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What's The Worth Of A Star? Political Endorsements, And Whether They Matter


Now, big rallies like this are certainly exciting. But what might also help these candidates get through the primaries are endorsements from celebrities, like Katy Perry, and from other big-name politicians and leaders. But when it comes to endorsements, which ones really matter? NPR's Sam Sanders went looking for answers.

SAM SANDERS, BYLINE: There was super-producer Pharrell Williams on "The Ellen Show" recently.


PHARRELL WILLIAMS: I just feel like it's Hillary time.

ELLEN DEGENERES: It's Hillary time?


DEGENERES: Wow. That's great.

SANDERS: And there was the "Duck Dynasty" guy, Willie Robertson, endorsing Donald Trump.


UNIDENTIFIED MAN: Willie, do you love Trump?

WILLIE ROBERTSON: I do like me some Trump, I've got to admit.

SANDERS: Stars endorsing presidential candidates - this is a big deal, right? Well, actually, no.

LYNN VAVRECK: It's not celebrity endorsements that predicts who the eventual nominee becomes.

SANDERS: That's Lynn Vavreck, a political scientist at UCLA. She's found that celebrity endorsements are really just meant to get people talking.

VAVRECK: What's highly correlated with who becomes the nominee is the number of party elite endorsements a candidate has in the year before the election.

SANDERS: Party elites - politicians, governors and senators and party chairs. Here's why.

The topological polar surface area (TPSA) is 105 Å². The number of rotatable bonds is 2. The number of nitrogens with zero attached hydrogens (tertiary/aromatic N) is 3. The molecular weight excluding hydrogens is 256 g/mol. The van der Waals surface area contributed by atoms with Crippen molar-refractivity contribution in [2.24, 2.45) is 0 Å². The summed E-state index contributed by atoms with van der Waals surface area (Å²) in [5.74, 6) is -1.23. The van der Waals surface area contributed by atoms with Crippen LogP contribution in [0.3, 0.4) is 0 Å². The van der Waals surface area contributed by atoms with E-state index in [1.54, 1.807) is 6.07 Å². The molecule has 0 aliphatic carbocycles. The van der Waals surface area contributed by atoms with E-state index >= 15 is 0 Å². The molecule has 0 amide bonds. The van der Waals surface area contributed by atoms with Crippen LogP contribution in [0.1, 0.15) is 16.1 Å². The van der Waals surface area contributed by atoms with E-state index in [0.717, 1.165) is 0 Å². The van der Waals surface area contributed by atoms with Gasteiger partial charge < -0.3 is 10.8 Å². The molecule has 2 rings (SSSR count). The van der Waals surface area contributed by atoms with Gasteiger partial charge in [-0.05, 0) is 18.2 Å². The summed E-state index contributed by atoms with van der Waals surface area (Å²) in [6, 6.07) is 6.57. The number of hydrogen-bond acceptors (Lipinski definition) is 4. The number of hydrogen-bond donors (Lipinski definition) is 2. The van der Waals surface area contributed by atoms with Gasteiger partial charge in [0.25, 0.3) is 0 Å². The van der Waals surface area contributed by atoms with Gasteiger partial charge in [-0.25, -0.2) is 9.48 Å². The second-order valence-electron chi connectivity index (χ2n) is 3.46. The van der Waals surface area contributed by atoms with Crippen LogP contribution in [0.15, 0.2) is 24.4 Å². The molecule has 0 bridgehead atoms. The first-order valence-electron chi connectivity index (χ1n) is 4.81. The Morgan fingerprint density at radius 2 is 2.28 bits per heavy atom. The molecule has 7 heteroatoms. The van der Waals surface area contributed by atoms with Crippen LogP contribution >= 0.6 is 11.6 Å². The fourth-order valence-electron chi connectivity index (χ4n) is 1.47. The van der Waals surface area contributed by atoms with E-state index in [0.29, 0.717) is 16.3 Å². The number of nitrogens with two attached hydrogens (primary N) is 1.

VAVRECK: The idea is not that anybody hears that someone has endorsed you and then that sways their vote. The idea is that party elites have a sense of who is viable and electable as a candidate. They have unique insider knowledge about this.

SANDERS: More knowledge than a celebrity. So this kind of endorsement for Clinton from Housing and Urban Development Secretary Julian Castro, it might be worth more than Katy Perry's. Here's Castro's endorsement from MSNBC.


JULIAN CASTRO: I believe that she has a very strong vision for the future of the country.

SANDERS: And Stuart Stevens says more of those endorsements will come further down the road.

STUART STEVENS: It's better to get an endorsement when people are paying attention. It's like a Christmas sale - having a Christmas sale in August isn't as good as having one two weeks before Christmas.

SANDERS: Stevens was a top strategist for Mitt Romney's 2012 run. He says as candidates continue to rack up endorsements, there's one thing you really want.

STEVENS: Does it seem surprising? You know, if your mom endorses you, it's probably not a surprise. If your mom endorsed your opponent - that would be a surprise.

SANDERS: Maybe Bernie Sanders should try to get an endorsement from, say, Julian Castro's brother, Joaquin, or Jeb Bush should trot out Joe Biden. That would be pretty exciting. Sam Sanders, NPR News. Transcript provided by NPR, Copyright NPR.

Sam worked at Vermont Public Radio from October 1978 to September 2017 in various capacities – almost always involving audio engineering. He excels at sound engineering for live performances.
Sam Sanders
Sam Sanders is a correspondent and host of It's Been a Minute with Sam Sanders at NPR. In the show, Sanders engages with journalists, actors, musicians, and listeners to gain the kind of understanding about news and popular culture that can only be reached through conversation. The podcast releases two episodes each week: a "deep dive" interview on Tuesdays, as well as a Friday wrap of the week's news.

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